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messengermessenger MESSENGER messengermessengermessengermessengermessengermessenger Wednesday, May 1, 2013 9 4Wednesday, May 1, 2013 messengermessenger MESSENGER messengermessengermessengermessengermessengermessenger Attend the worship service of your choice... 000ER55 Steeple Chase Plaza 8585 SR 200 Unit 18 Ocala, FL 34481 (Dawn) 352-291-2242 (John) 352-291-2243 carouselfinefurniture@hotmail.com 000E1IT Where JESUS is LORD, and YOU are Loved. Services: Sunday School : 9:30am Morning Worship: 10:30am Thursday: 6:00pm Meeting at: 145 S.W. 78th Court Ocala, Florida 352-690-7596 B I B L I C A L F O U N D A T I O N C H U R C H Christ the King The Rev. Donald J. Curran, Rector Services: Rite I 8:00 am Rite II 10:15 am Childrens Church 8:50 am 3801 US N. Hwy 441 in Living Waters Worship Centers South Sanctuary Anglican Church 000EPLY 000DOX6 6768 SW 80th Street Ocala 34476 352-861-6182 www.ccomc.org S UNDAY S ERVICES Sunday School . . . . . . . . 9:30 am Worship Service . . . . . . 10:30 am Weekly Activities Wednesday Bible Study . 7:00 pm S ENIOR P ASTOR D AVID B ELLOWS 000EF6C 8070 SW 60th Ave. Ocala, FL 34476 352-291-2080 SERVICES HOURS Sunday 9am, 11am, 6pm 1:30 Spanish Service Tuesday 7pm Spanish Service Wednesday Night 7pm Youth 7pm Friday 7pm Spanish Service WE WELCOME ALL! Bishop Paul Woosley Nursery available www.crossroadscog.net 000E79U St. Martins Church 950 N.W. 70th Street (SR 326) Ocala, Florida 34475 352-351-8059 www.cac-ocala.org Service & Sunday School 10:00 a.m. Visitors Are Always Welcom e The Only Church of the True 1928 Book of Common Prayer (Episcopal) is discovered through worshiping together 711187 000ERUK 854-1178 $ 10 Off Color or Perm With Coupon New customers only Good thru Aug. 31, 2013 8820 SR 200, Suite B Next to Divine Providence Resale Tuesday thru Saturday-4 ARIES (March 21 to April 19) Youve set a fast pace for yourself. But as you approach your goal, you might want to slow down a bit in order to take time to reassess your situation and make changes while you can. TAURUS (April 20 to May 20) Patience continues to be a virtue for the Divine Bovine. So as eager as you might be to get things moving, remember that time is on your side. Make good use of it. GEMINI (May 21 to June 20) Theres a wee bit of uncertainty in the early part of the week. But things clear up as more facts come to light. Spend quality time this weekend with family and friends. CANCER (June 21 to July 22) An old friends return could open new possibilities for both of you. But dont let yourself be rushed into anything. There could be some factors you havent yet explored. LEO (July 23 to Aug. 22) This week offers a challenge youre raring to take on. And while eager to get started, do so slowly so that you can focus those sharp Cats Eyes on every detail. VIRGO (Aug. 23 to Sept. 22) Put your skepticism aside and listen to advice from colleagues whove been where you are now. What they say could be helpful as you get closer to a decision. LIBRA (Sept. 23 to Oct. 22) A family matter might again require your reassuring touch. Handle it, as always, with kindness and fairness, even if some of your kin prove to be especially difficult. SCORPIO (Oct. 23 to Nov. 21) Your ability to tackle even the most intricate details of a project is likely to impress some very important people. A relative shares news later this week. SAGITTARIUS (Nov. 22 to Dec. 21) The Archers aim might be focused on the big picture this week, but dont overlook checking for those details you might have missed. CAPRICORN (Dec. 22 to Jan. 19) You might feel awkward asking for assistance, but who would refuse the charming Goats request? Do it, then go ahead and enjoy a musical weekend. AQUARIUS (Jan. 20 to Feb. 18) Pour some cold water on that simmering misunderstanding before it boils over. The sooner things settle, the sooner you can move ahead with your plans. PISCES (Feb. 19 to March 20) Youre in a highly productive period, which you feel can go on forever. But you could be courting exhaustion. Take time out to relax and restore your energies. BORN THIS WEEK: You can combine a sense of adventure with a penchant for practicality. Have you considered a travel-related field? Friday, May 3 To w n Hall m eeting s s et Dunnellon area-residents will soon have an opportunity to speak with county leaders closer to home. The Marion County Board of County Commissioners is hosting a town hall meeting on Friday, May 3, from 9-11 a.m. at the Dunnellon Public Library (20351 Robinson Road, Dunnellon). The County Commission is holding a series of town hall meetings to meet and speak with residents in their districts; this is the second town hall scheduled in a 10-meeting series. The next town hall event will be held June 7 from 9-11 a.m. at the Belleview Public Library (13145 S.E. County Road 484, Belleview). These are the only two meetings scheduled close to the State Road 200 Corridor that have been announced.. For more information on the town halls, please contact the County Commission Office at 352-438-2323. Saturday, May 4 AUCE panca k e s at Cro ss roa ds A pancake breakfast for the community is planned for May 8, 8 to 11 a.m. by members of Crossroads Church of God. All you can eat pancakes, sausage and drink is $5. Crossroads is at 8070 S.W. 60th Ave, Ocala. The church office phone is 352291-2080. Y ar d s ale at Fir s t Congregational A huge yard sale will take place on Saturday, May 4 at First Congregational United Church of Christ, 7171 S.W. State Road 200, from 8 a.m. to 1 p.m., in the Enrichment Center. There will be electronics, furniture, tools, clothing, jewelry, home decor, appliances and much, much more. Hi s torical Novel Society m eet s The Florida Chapter of the Historical Novel Society meets on the first Saturday of each month in the Community Room at the Central Ridge Library, 425 W. Roosevelt Blvd., Beverly Hills. Business meetings begin at 1 p.m. and programs begin at 1:30 p.m. The May 4 meeting will be devoted to preparing for the fifth annual North American Conference of the Historical Novel Society to be held at the historic Renaissance Vinoy Resort in St. Petersburg, June 22-23. For those who plan to attend the Conference, we will be working on pitching a manuscript to an agent or editor, writing a book blurb, reviewing query letters and synopses, and there may be small group critique sessions for those not attending the conference. Everyone interested in reading, writing, and the historical novel genre is welcome to attend meetings of FCHNS. For more information call Marian Fox 352-726-0162 or visit our website www.fchns.org. Boo k s ale at m ain libraryAt the main library on Silver Springs Boulevard, the Friends of the Ocala Library will hold their quarterly book sale on Saturday, May 4, from 10 a.m. to 4 p.m. in Rooms B and C. Hardcover books in all categories will be on sale for 50 cents, and paperbacks for 25 cents. Che ss Club to m eet The chess club that formed at the Freedom Public Library meets the first Saturday of the month, from 10 a.m. to 1 Happenings p.m. Grab your board and chess pieces and come on down. Interested persons are invited to attend for a rousing game of chess. Its your move! For more information, call Ron at 352-873-2276.Free yoga cla ss in Sholo m Par k Enjoy a free yoga class in the beautiful Peace Park, on Southwest 80th Avenue, 2 1/2 miles north of State Road 200, on May 4 at 9 a.m. We meet on the first Saturday of each month until November, weather permitting. For information, call Ingrid at 352854-7950. Sunday, May 5 Concert at Ocala We s t The Southern Express Orchestra of Ocala will be in concert at the Ocala West United Methodist Church on Sunday, May 5, at 3 p.m. Featured will be some of the great music from the Big Band days as well as Show Tunes. This concert promises to be a wonderful afternoon of music. The Southern Express Orchestra is truly outstanding and has been appearing at Ocala West for several years as part of the annual concert series. Their sound is amazing and their level of musical expertise is superior in every way. The church is pleased to have them back. The orchestra is under the very capable direction of John Holland. The church is at 9330 S.W. 105th St. in Ocala. Phone is 352-854-9550. Civic Chorale to per f or m On Sunday, May 5, at 3 p.m., the Marion Civic Chorale, conducted by Matthew Bumbach, will perform a concert titled Give My Regards to Broadway at First United Methodist Church, 1126 E. Silver Springs Blvd. diagonally across the street from the old Ritz Hotel in Ocala. The program will include A Sentimental Journey Thru the 40s and medleys from Les Miserables, My Fair Lady, and The Phantom of the Opera. Admission is free but a free-will offering will be taken to benefit the churchs Tuesday Outreach Ministry to help the homeless, jobless, and others in need. For further information about the concert, contact us at 352-537-0207 or www.fumcocala.org or wayne@fumcocala.org. Y outh Sy m phony concert The Ocala Youth Symphony is presenting its last concert of the season at 3 p.m. on Sunday, May 5 at West Port High School, 3733 S.W. 80th Ave., Ocala. This is the end of the symphonys 14th season. Come and enjoy the musical presentations of these amazing musicians ranging in age from 8 to 18. Works selected range from the classics to contemporary, something for everyones musical taste. All concerts are free and open to the public. Bring a friend! For information call 352-873-6738. Friday, May 10 Victorian Tea Party s che d ule d A Victorian Tea Party will be held on Friday, May 10, at the Grand Ballroom, 108 N.E. Magnolia Ave. starting at 11:30 a.m. Tickets are $18 per person and include buffet, music, a dramatic presentation from Father Knows Best, raffle items and a silent auction. Wear your tea party hat and bring your mother or daughter for Mothers Day. Seating is limited, so call 352-8734700 for tickets. All proceeds benefit the Florida Center for the Blind so it can provide free services to the visually impaired.Sunday, May 12 Sy m phony Un d er the Star s Fine Arts for Ocala will hold its annual Symphony Under the Stars on Sunday, May 12 at the Ocala Golf Club on Silver Springs Boulevard. The Ocala Symphony Orchestra will be performing songs from the movies. Symphony Under the Stars is a perfect way to spend Mothers Day. The evening is family oriented and picnics are encouraged. Bring your chairs and blankets and enjoy an evening of music ending in a spectacular fireworks display (weather conditions permitting). Gates open at 6 p.m. and the concert begins at 7. Food vendors will be selling food and drinks if you prefer to save mom the work of picnic preparation. Adirondack chairs may be rented for $5 and must be reserved by calling 352867-0355. Under the silent auction tent you will be able to bid on original art work from artists who participated in the Ocala Arts Festival. There will also be a $10 table where you can pick up an extra gift for mom. Golf cart transportation will again be available for those needing assistance from the parking areas. Patrons can pre-purchase tickets at the reduced price of $15 adults and $5 children (ages 6-12), as of April 19, at the following outlets: Gateway Bank, FAFO Office/Gallery, Macys, Brick City/Marion Cultural Alliance, MoJos Grill, Ocala Civic Theatre, Ocala Golf Club, Shannon Roth/Olivia and Company, Stellas Modern Pantry, Tres Chic, Villages Plastic Surgery, Your Hearts Desire, Yours Truly. Tickets may also be purchased with PayPal at fafo.org. Adult tickets at the gate are $20 and credit cards will be accepted. Read the classifieds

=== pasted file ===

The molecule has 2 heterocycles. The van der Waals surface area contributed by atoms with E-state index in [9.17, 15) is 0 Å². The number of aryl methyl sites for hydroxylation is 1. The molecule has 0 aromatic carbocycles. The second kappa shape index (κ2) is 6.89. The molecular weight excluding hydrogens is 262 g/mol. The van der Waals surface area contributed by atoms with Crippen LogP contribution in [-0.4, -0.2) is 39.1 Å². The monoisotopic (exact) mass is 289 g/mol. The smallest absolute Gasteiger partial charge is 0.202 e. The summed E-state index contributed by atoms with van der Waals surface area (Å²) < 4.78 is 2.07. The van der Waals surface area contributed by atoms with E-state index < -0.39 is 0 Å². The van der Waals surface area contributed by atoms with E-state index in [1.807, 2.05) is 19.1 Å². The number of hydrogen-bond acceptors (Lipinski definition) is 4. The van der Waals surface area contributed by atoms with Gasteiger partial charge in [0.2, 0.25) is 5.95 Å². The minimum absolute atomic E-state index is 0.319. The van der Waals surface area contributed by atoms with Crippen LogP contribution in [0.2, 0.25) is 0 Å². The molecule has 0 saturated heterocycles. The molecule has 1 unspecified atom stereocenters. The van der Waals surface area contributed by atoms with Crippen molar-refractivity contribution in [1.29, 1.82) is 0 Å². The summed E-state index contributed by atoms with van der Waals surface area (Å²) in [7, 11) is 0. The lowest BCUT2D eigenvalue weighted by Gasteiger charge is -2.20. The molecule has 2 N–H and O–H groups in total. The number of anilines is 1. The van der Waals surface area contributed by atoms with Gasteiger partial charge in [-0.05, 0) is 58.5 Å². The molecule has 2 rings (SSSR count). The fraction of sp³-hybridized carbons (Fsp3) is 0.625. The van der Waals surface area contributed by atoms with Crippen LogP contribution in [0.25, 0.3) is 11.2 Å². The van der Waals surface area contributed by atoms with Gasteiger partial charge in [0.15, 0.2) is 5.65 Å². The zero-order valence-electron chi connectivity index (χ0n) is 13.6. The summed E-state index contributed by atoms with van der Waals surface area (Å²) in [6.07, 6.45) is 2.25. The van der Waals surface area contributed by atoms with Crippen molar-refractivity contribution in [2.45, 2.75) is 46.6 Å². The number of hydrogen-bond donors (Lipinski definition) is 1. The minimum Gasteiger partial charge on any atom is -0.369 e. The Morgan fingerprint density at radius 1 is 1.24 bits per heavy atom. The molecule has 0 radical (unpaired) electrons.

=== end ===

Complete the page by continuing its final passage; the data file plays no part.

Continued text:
PAGE 5